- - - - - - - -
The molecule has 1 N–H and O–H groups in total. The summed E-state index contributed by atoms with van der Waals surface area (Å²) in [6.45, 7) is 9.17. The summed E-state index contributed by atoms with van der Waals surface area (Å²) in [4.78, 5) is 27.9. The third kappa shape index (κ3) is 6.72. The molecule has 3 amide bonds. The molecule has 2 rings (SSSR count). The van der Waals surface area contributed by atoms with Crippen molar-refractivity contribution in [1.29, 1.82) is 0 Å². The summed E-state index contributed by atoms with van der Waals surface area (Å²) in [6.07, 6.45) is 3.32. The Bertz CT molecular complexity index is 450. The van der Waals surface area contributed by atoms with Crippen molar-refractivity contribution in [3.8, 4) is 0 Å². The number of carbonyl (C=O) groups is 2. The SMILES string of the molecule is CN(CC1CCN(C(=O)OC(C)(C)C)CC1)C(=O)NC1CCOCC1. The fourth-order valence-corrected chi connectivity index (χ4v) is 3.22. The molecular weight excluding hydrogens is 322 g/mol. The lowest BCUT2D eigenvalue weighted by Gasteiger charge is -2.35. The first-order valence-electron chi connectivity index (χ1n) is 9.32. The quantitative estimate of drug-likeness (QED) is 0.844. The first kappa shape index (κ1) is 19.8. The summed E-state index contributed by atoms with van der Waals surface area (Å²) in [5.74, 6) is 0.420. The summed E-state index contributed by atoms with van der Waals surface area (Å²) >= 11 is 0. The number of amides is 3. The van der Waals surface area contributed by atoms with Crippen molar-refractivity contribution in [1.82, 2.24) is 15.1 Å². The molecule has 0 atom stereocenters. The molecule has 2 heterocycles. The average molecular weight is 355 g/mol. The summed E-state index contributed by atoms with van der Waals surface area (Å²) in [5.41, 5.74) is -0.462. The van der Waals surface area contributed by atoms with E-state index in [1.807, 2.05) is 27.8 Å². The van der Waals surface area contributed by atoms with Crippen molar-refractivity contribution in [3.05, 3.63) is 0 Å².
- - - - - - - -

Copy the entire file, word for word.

The molecule has 1 N–H and O–H groups in total. The summed E-state index contributed by atoms with van der Waals surface area (Å²) in [6.45, 7) is 9.17. The summed E-state index contributed by atoms with van der Waals surface area (Å²) in [4.78, 5) is 27.9. The third kappa shape index (κ3) is 6.72. The molecule has 3 amide bonds. The molecule has 2 rings (SSSR count). The van der Waals surface area contributed by atoms with Crippen molar-refractivity contribution in [1.29, 1.82) is 0 Å². The summed E-state index contributed by atoms with van der Waals surface area (Å²) in [6.07, 6.45) is 3.32. The Bertz CT molecular complexity index is 450. The van der Waals surface area contributed by atoms with Crippen molar-refractivity contribution in [3.8, 4) is 0 Å². The number of carbonyl (C=O) groups is 2. The SMILES string of the molecule is CN(CC1CCN(C(=O)OC(C)(C)C)CC1)C(=O)NC1CCOCC1. The fourth-order valence-corrected chi connectivity index (χ4v) is 3.22. The molecular weight excluding hydrogens is 322 g/mol. The lowest BCUT2D eigenvalue weighted by Gasteiger charge is -2.35. The first-order valence-electron chi connectivity index (χ1n) is 9.32. The quantitative estimate of drug-likeness (QED) is 0.844. The first kappa shape index (κ1) is 19.8. The summed E-state index contributed by atoms with van der Waals surface area (Å²) in [5.74, 6) is 0.420. The summed E-state index contributed by atoms with van der Waals surface area (Å²) >= 11 is 0. The number of amides is 3. The van der Waals surface area contributed by atoms with Crippen molar-refractivity contribution in [1.82, 2.24) is 15.1 Å². The molecule has 0 atom stereocenters. The molecule has 2 heterocycles. The average molecular weight is 355 g/mol. The summed E-state index contributed by atoms with van der Waals surface area (Å²) in [5.41, 5.74) is -0.462. The van der Waals surface area contributed by atoms with E-state index in [1.807, 2.05) is 27.8 Å². The van der Waals surface area contributed by atoms with Crippen molar-refractivity contribution in [3.05, 3.63) is 0 Å².